Over 4500 people take their own lives each year and suicide is the biggest killer of young men in England and Wales. That’s 2 awful facts. People who feel depressed, irritable and down don’t have to feel that the only way out is to kill themselves. While suicide is more common than we’d like to admit, it doesn’t mean that it’s the answer for you.
You can feel suicidal for all sorts of reasons:
- Something might have happened to you that has upset you a great deal.
- When someone close to you has attempted or completed taking their own life.
- You have been using drugs or drinking heavily.
- You may be upset and angry for no reason at all. This is very frightening. People become depressed not just because sad things happen to them in their lives. The chemicals in the brain which control how happy and sad we feel can get messed up, so that they’re not in balance and we feel depressed.
- A combination of any of these things.
Feeling suicidal is actually fairly common. It’s normal for people to get into situations that make them panic, and they briefly think about wanting to take their own life. It’s a passing feeling and normal, so long as those feelings don’t last too long or become too intrusive. When they start taking control of what you’re thinking, then it can be dangerous and you should talk to someone about how you’re feeling. Don’t only sit there and let your mind run wild – Talk it through.
It’s hard to generalise, but many people who think about taking their own lives:
- Are very sensitive to failure or criticism.
- Feel like they have no friends.
- Set themselves targets which are difficult to achieve.
- Find it hard to cope with disappointment.
- Find it difficult to admit to having problems they don’t know how to solve.
- Find it hard to tell others how they are feeling.
Most suicidal people don’t actually want to die, they want an answer to their problems. It’s a decision made when other decisions seem impossible. While suicide can seem like the only way to deal with the pain, there’s ALWAYS another way – it’s just finding it that can sometimes be tricky. So don’t try and find it on your own. Two heads are better than one. Talk it over with someone. Tell them what you’re thinking and why.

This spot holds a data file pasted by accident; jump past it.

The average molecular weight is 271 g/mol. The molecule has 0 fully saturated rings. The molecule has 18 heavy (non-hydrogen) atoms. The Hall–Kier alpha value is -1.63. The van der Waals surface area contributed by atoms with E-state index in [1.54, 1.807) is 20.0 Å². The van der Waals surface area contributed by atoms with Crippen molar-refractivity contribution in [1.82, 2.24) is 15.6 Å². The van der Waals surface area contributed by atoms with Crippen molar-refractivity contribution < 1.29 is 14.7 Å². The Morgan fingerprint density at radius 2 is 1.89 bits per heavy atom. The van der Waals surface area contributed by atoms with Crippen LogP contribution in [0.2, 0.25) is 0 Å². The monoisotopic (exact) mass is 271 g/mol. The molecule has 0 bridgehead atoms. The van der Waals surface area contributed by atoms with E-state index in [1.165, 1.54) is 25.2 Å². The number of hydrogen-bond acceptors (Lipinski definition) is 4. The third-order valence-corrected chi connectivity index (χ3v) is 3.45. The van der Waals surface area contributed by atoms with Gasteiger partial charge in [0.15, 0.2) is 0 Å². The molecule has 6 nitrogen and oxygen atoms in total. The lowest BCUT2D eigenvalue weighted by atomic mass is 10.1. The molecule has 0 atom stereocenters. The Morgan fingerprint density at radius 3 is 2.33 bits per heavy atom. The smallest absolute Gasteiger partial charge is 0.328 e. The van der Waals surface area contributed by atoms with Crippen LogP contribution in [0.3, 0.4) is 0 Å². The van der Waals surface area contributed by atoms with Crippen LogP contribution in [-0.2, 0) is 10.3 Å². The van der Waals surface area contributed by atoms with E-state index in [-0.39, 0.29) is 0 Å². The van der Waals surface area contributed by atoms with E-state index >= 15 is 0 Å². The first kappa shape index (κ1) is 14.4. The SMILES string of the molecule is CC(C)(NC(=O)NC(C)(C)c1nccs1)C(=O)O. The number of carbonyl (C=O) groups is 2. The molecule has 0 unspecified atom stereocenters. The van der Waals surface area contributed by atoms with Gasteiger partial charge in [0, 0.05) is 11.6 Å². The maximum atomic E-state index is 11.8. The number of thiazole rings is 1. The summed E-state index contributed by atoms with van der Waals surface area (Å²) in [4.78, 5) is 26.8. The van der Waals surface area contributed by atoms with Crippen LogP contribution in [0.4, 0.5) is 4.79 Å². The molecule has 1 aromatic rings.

If you’re feeling worthless, hopeless about the future or believe that no one cares about you – or even that the world would be a better place without you – talk to CALM.
CALM’s advisors are there to listen, not to judge, have links with other helpful organisations and could offer you the support you need to stop feeling sad and suicidal.
You can call us between 5pm and midnight every night of the week on:
0800 58 58 58
Include CALM2 at the beginning of your first message. Texts are confidential and anonymous. We don’t charge, but your network might.
Our lines are open 7 days a week, 5pm to midnight. Calls are free from landlines, confidential, anonymous and they won’t show up on your phone bill. Trained, paid staff will be available to talk through problems, listen, and offer information. Calls are free from payphones and from mobiles on 3, Virgin, Orange and Vodafone networks.
Worried about someone
HOPELineUK is staffed by professionally qualified advisers who can give support, practical advice and information to anyone who is concerned that a young person they know may be suicidal.
Hopeline aims to:
- Support those who live or work with suicidal young people
- Commission research and campaign for change
- Share expertise and good practice
- Produce resources for families and professionals
The line is open Monday – Friday from 10am – 5pm and 7pm – 10pm, and 2pm – 5pm on weekends.
Tel 0800 068 41 41
Who can call HOPEline UK?
- Young people (35 and under)
- Family and concerned friends
- Medics and mental health professionals
- Schools, Colleges and Universities
- Others who work with young people